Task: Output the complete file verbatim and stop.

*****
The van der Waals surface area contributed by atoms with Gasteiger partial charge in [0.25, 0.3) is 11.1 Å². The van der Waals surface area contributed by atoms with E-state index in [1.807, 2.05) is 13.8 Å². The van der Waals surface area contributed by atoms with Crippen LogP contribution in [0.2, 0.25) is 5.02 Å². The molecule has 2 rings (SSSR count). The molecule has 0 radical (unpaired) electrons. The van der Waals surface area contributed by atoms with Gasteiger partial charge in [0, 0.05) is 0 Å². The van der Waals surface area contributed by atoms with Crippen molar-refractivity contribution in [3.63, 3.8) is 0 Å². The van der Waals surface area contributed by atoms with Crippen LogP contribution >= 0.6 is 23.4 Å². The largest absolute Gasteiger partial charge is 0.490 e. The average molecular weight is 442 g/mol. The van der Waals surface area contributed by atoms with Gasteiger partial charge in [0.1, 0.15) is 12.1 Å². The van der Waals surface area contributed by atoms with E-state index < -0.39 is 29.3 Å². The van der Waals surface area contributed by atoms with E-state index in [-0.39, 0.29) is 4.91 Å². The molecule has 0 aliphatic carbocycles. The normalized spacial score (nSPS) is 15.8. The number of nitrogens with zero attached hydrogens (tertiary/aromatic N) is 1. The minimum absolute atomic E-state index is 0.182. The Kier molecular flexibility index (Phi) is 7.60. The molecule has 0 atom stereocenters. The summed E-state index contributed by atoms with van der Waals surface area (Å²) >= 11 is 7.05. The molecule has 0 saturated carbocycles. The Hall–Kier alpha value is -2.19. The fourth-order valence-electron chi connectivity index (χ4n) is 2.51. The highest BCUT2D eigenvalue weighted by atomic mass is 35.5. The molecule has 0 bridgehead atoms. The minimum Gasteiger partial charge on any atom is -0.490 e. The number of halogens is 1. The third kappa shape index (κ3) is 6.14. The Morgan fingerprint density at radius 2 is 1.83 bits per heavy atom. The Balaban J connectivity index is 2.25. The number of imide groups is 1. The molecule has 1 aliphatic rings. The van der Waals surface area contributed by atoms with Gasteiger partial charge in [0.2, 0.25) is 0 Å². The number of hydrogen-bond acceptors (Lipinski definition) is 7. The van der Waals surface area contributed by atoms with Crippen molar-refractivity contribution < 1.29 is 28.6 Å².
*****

The van der Waals surface area contributed by atoms with Gasteiger partial charge in [0.25, 0.3) is 11.1 Å². The van der Waals surface area contributed by atoms with E-state index in [1.807, 2.05) is 13.8 Å². The van der Waals surface area contributed by atoms with Crippen LogP contribution in [0.2, 0.25) is 5.02 Å². The molecule has 2 rings (SSSR count). The molecule has 0 radical (unpaired) electrons. The van der Waals surface area contributed by atoms with Gasteiger partial charge in [0, 0.05) is 0 Å². The van der Waals surface area contributed by atoms with Crippen molar-refractivity contribution in [3.63, 3.8) is 0 Å². The van der Waals surface area contributed by atoms with Crippen LogP contribution >= 0.6 is 23.4 Å². The largest absolute Gasteiger partial charge is 0.490 e. The average molecular weight is 442 g/mol. The van der Waals surface area contributed by atoms with Gasteiger partial charge in [0.1, 0.15) is 12.1 Å². The van der Waals surface area contributed by atoms with E-state index < -0.39 is 29.3 Å². The van der Waals surface area contributed by atoms with E-state index in [-0.39, 0.29) is 4.91 Å². The molecule has 0 aliphatic carbocycles. The normalized spacial score (nSPS) is 15.8. The number of nitrogens with zero attached hydrogens (tertiary/aromatic N) is 1. The minimum absolute atomic E-state index is 0.182. The Kier molecular flexibility index (Phi) is 7.60. The molecule has 0 atom stereocenters. The summed E-state index contributed by atoms with van der Waals surface area (Å²) >= 11 is 7.05. The molecule has 0 saturated carbocycles. The Hall–Kier alpha value is -2.19. The fourth-order valence-electron chi connectivity index (χ4n) is 2.51. The highest BCUT2D eigenvalue weighted by atomic mass is 35.5. The molecule has 0 bridgehead atoms. The minimum Gasteiger partial charge on any atom is -0.490 e. The number of halogens is 1. The third kappa shape index (κ3) is 6.14. The Morgan fingerprint density at radius 2 is 1.83 bits per heavy atom. The Balaban J connectivity index is 2.25. The number of imide groups is 1. The molecule has 1 aliphatic rings. The van der Waals surface area contributed by atoms with Gasteiger partial charge in [0.2, 0.25) is 0 Å². The number of hydrogen-bond acceptors (Lipinski definition) is 7. The van der Waals surface area contributed by atoms with Crippen molar-refractivity contribution < 1.29 is 28.6 Å².